By ELLEN ENDO
Rafu Contributing Writer
From the streets of Little Tokyo to government offices, friends and colleagues are reacting with shock and sadness to news of the passing of community leader and businesswoman Frances K. Hashimoto, who lost her battle with lung cancer on Sunday. She was 69.
“She was a strong spirit, a fierce advocate … always on behalf of the community,” commented Los Angeles City Councilmember Jan Perry. Long before Perry was elected to the Ninth District council seat, she and Hashimoto had become close friends.
Perry remembers Hashimoto as “a role model who loved to teach anyone who wanted to learn about her community and Japanese culture.” In addition to addressing issues that impacted Little Tokyo, Hashimoto encouraged Perry to become involved in local cultural events. As a result, Perry became a familiar figure in Little Tokyo.
“She was my big sister and a big sister to many,” remembers Perry, who planned to introduce a motion on Tuesday to adjourn the City Council meeting in Hashimoto’s memory.
“I don’t think people knew just how much she did for the community and for Little Tokyo. Often, she would do things without getting credit or recognition,” said Joanne Kumamoto, a community leader and family friend. “She was a major influence in the Japanese American community, and we will miss her.”
“We have lost a valuable individual who has made significant contributions to our community,” commented Yuriko Mary Shikai, an attorney and member of the Little Tokyo Business Association (LTBA) Board of Directors.
At the outbreak of World War II, Hashimoto’s parents, Koroku and Haru, were forced to close the family’s wagashi (Japanese confectionery) store, Mikawaya, a business that had been operating in Little Tokyo since 1910. The Hashimoto family was sent to Poston, Ariz., where Frances was born.
After the war, on Dec. 23, 1945, Mikawaya reopened at 244 E. First Street in Little Tokyo.
Hashimoto attended Hollenbeck Junior High School and Roosevelt High School, then went on earn a bachelor’s degree from the University of Southern California. She worked as an elementary school teacher for four years, but due to family needs, she began helping out at Mikawaya and soon was working there full-time.
In 1970, Hashimoto became Mikawaya’s chief executive officer and embarked on a plan to expand the business. She encountered resistance to the notion that a young woman could actually achieve the dream of growing the family store into a major enterprise. Undaunted, she planned and built a new bakery on Fourth St., which was completed in 1974. Eventually, she added new retail locations in Little Tokyo, Torrance, Gardena, and Honolulu.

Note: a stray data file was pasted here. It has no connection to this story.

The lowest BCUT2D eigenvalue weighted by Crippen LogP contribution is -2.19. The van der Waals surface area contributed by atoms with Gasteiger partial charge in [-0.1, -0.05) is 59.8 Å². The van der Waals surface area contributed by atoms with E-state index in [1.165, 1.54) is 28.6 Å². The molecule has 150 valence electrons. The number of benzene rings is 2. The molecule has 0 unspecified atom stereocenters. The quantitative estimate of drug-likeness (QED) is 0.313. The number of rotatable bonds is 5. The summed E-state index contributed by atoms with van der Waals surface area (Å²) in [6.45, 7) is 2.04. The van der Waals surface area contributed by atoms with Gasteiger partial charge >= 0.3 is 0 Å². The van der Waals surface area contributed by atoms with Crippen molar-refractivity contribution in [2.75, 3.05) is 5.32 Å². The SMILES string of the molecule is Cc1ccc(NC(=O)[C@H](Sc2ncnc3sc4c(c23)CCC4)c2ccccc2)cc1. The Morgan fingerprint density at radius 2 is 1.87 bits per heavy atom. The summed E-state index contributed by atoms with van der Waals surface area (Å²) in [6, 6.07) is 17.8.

In the early 1990s, expanding on her husband Joel Friedman’s idea of putting the popular American dessert, ice cream, inside a traditional Japanese rice cake, the two led Mikawaya’s growth. Mochi ice cream quickly became part of the American lexicon
Hashimoto’s passion for her community led her to become active in local organizations. She served as LTBA president from 1994-2008 and sat on the boards of Japanese Chamber of Commerce of Southern California and the Japanese American Community and Cultural Center. In 1982, she became the first female general chairperson of the Nisei Week Japanese Festival.
She worked to strengthen ties between Little Tokyo and Minami Otsu Dori Shotengai in Nagoya (L.A.’s sister city) by delegation exchanges, organizing fundraising for Nisei Week, arranging business seminars, and lobbying the city governments of both countries.
Last spring, the Japanese government awarded her the Order of the Rising Sun, Gold and Silver Rays, for her accomplishments in U.S.-Japan relations.
On Sept. 18, in recognition of her career and service to the cultural life of Los Angeles, the City Council voted unanimously to name the intersection at Azusa and Second streets. “Frances Hashimoto Plaza.” The motion was jointly sponsored by Councilmembers Perry and Jose Huizar and passed unanimously.
The plaza dedication ceremony set for Thursday, Nov. 15 at 10 a.m. will proceed as planned.
An interviewer once asked Hashimoto how she would like to be remembered. She answered, “I want people to think of me and say, “She made Little Tokyo a little better.” And so, her legacy lives on in the thriving Los Angeles cultural enclave she helped to build.
Hashimoto is survived by her husband, Joel Friedman; and sons, Bryan and Ryan. Funeral services will be held on Saturday, Nov. 10, at 10 a.m. at the Aratani Japan America Theatre, 244 S. San Pedro St. in Little Tokyo, under the direction of Fukui Mortuary.